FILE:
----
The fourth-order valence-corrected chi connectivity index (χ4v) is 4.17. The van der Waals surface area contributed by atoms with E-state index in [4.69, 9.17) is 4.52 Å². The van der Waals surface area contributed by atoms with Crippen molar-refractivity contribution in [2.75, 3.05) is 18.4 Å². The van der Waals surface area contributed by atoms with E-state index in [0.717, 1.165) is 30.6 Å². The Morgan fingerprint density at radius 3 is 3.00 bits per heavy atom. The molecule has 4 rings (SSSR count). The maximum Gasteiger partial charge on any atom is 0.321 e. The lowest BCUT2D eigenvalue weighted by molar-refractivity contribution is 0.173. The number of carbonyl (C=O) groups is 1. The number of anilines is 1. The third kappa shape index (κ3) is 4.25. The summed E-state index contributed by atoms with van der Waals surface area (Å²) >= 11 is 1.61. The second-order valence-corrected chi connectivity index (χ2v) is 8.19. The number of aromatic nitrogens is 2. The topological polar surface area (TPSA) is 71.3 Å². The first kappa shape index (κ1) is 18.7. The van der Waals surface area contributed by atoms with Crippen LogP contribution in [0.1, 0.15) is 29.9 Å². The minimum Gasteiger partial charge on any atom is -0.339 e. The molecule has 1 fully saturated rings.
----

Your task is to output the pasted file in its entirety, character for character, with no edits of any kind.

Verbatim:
The fourth-order valence-corrected chi connectivity index (χ4v) is 4.17. The van der Waals surface area contributed by atoms with E-state index in [4.69, 9.17) is 4.52 Å². The van der Waals surface area contributed by atoms with Crippen molar-refractivity contribution in [2.75, 3.05) is 18.4 Å². The van der Waals surface area contributed by atoms with E-state index in [0.717, 1.165) is 30.6 Å². The Morgan fingerprint density at radius 3 is 3.00 bits per heavy atom. The molecule has 4 rings (SSSR count). The maximum Gasteiger partial charge on any atom is 0.321 e. The lowest BCUT2D eigenvalue weighted by molar-refractivity contribution is 0.173. The number of carbonyl (C=O) groups is 1. The number of anilines is 1. The third kappa shape index (κ3) is 4.25. The summed E-state index contributed by atoms with van der Waals surface area (Å²) >= 11 is 1.61. The second-order valence-corrected chi connectivity index (χ2v) is 8.19. The number of aromatic nitrogens is 2. The topological polar surface area (TPSA) is 71.3 Å². The first kappa shape index (κ1) is 18.7. The van der Waals surface area contributed by atoms with Crippen LogP contribution in [0.1, 0.15) is 29.9 Å². The minimum Gasteiger partial charge on any atom is -0.339 e. The molecule has 1 fully saturated rings.